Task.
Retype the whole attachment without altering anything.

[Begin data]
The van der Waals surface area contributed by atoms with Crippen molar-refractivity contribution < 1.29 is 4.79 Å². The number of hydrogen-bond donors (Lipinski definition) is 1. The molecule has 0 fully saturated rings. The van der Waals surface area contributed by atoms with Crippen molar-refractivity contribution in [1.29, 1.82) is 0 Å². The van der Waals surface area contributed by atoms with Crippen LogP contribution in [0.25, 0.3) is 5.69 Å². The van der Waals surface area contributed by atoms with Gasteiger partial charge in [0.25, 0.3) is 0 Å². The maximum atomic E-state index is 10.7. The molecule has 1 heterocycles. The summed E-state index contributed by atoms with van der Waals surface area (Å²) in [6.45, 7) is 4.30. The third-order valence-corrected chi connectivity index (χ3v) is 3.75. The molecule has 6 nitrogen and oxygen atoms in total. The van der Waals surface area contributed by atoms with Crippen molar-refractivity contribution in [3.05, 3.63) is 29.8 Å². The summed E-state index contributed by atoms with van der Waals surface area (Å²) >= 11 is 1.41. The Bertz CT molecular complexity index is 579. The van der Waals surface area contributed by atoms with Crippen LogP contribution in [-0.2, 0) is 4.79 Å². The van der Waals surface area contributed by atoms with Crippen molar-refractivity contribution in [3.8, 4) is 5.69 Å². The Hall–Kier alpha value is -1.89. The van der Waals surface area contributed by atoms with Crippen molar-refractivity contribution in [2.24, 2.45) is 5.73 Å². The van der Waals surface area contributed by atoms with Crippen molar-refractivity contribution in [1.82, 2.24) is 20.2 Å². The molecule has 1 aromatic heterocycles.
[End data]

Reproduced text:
The van der Waals surface area contributed by atoms with Crippen molar-refractivity contribution < 1.29 is 4.79 Å². The number of hydrogen-bond donors (Lipinski definition) is 1. The molecule has 0 fully saturated rings. The van der Waals surface area contributed by atoms with Crippen molar-refractivity contribution in [1.29, 1.82) is 0 Å². The van der Waals surface area contributed by atoms with Crippen LogP contribution in [0.25, 0.3) is 5.69 Å². The van der Waals surface area contributed by atoms with Gasteiger partial charge in [0.25, 0.3) is 0 Å². The maximum atomic E-state index is 10.7. The molecule has 1 heterocycles. The summed E-state index contributed by atoms with van der Waals surface area (Å²) in [6.45, 7) is 4.30. The third-order valence-corrected chi connectivity index (χ3v) is 3.75. The molecule has 6 nitrogen and oxygen atoms in total. The van der Waals surface area contributed by atoms with Crippen molar-refractivity contribution in [3.05, 3.63) is 29.8 Å². The summed E-state index contributed by atoms with van der Waals surface area (Å²) >= 11 is 1.41. The Bertz CT molecular complexity index is 579. The van der Waals surface area contributed by atoms with Crippen LogP contribution in [-0.2, 0) is 4.79 Å². The van der Waals surface area contributed by atoms with Crippen molar-refractivity contribution in [3.8, 4) is 5.69 Å². The Hall–Kier alpha value is -1.89. The van der Waals surface area contributed by atoms with Crippen molar-refractivity contribution in [2.24, 2.45) is 5.73 Å². The van der Waals surface area contributed by atoms with Crippen molar-refractivity contribution in [1.82, 2.24) is 20.2 Å². The molecule has 1 aromatic heterocycles.